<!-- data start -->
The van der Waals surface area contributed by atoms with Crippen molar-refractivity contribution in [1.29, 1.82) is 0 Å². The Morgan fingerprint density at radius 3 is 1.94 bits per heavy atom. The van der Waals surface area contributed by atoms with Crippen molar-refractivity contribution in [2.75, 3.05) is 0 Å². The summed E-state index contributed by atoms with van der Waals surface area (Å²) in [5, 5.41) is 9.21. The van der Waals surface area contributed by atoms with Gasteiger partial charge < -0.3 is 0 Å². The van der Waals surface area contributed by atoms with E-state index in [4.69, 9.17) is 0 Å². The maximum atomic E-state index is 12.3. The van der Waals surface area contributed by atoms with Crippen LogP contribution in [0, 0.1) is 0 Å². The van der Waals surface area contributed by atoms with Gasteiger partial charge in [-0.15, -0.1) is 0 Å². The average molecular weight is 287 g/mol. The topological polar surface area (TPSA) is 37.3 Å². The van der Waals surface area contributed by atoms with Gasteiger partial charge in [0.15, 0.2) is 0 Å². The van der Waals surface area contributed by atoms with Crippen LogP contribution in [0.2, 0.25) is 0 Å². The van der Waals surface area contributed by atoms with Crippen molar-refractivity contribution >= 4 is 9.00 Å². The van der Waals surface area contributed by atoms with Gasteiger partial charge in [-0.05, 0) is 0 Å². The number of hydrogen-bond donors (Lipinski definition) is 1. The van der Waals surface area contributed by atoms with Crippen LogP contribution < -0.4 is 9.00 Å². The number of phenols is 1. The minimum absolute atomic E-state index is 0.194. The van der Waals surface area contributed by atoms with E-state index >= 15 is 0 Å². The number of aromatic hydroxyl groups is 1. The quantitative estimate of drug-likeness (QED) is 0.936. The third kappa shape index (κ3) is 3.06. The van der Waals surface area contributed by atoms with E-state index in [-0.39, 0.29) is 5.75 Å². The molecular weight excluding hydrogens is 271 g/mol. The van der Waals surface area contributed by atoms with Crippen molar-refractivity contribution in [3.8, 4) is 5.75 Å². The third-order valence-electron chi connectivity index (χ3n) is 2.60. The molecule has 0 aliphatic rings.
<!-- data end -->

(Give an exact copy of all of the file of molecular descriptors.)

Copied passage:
The van der Waals surface area contributed by atoms with Crippen molar-refractivity contribution in [1.29, 1.82) is 0 Å². The Morgan fingerprint density at radius 3 is 1.94 bits per heavy atom. The van der Waals surface area contributed by atoms with Crippen molar-refractivity contribution in [2.75, 3.05) is 0 Å². The summed E-state index contributed by atoms with van der Waals surface area (Å²) in [5, 5.41) is 9.21. The van der Waals surface area contributed by atoms with Gasteiger partial charge < -0.3 is 0 Å². The van der Waals surface area contributed by atoms with E-state index in [4.69, 9.17) is 0 Å². The maximum atomic E-state index is 12.3. The van der Waals surface area contributed by atoms with Crippen LogP contribution in [0, 0.1) is 0 Å². The van der Waals surface area contributed by atoms with Gasteiger partial charge in [-0.15, -0.1) is 0 Å². The average molecular weight is 287 g/mol. The topological polar surface area (TPSA) is 37.3 Å². The van der Waals surface area contributed by atoms with Gasteiger partial charge in [0.15, 0.2) is 0 Å². The van der Waals surface area contributed by atoms with Crippen LogP contribution in [0.2, 0.25) is 0 Å². The van der Waals surface area contributed by atoms with Crippen molar-refractivity contribution >= 4 is 9.00 Å². The van der Waals surface area contributed by atoms with Gasteiger partial charge in [-0.05, 0) is 0 Å². The number of hydrogen-bond donors (Lipinski definition) is 1. The van der Waals surface area contributed by atoms with Crippen LogP contribution < -0.4 is 9.00 Å². The number of phenols is 1. The minimum absolute atomic E-state index is 0.194. The van der Waals surface area contributed by atoms with E-state index >= 15 is 0 Å². The number of aromatic hydroxyl groups is 1. The quantitative estimate of drug-likeness (QED) is 0.936. The third kappa shape index (κ3) is 3.06. The van der Waals surface area contributed by atoms with E-state index in [-0.39, 0.29) is 5.75 Å². The molecular weight excluding hydrogens is 271 g/mol. The van der Waals surface area contributed by atoms with Crippen molar-refractivity contribution in [3.8, 4) is 5.75 Å². The third-order valence-electron chi connectivity index (χ3n) is 2.60. The molecule has 0 aliphatic rings.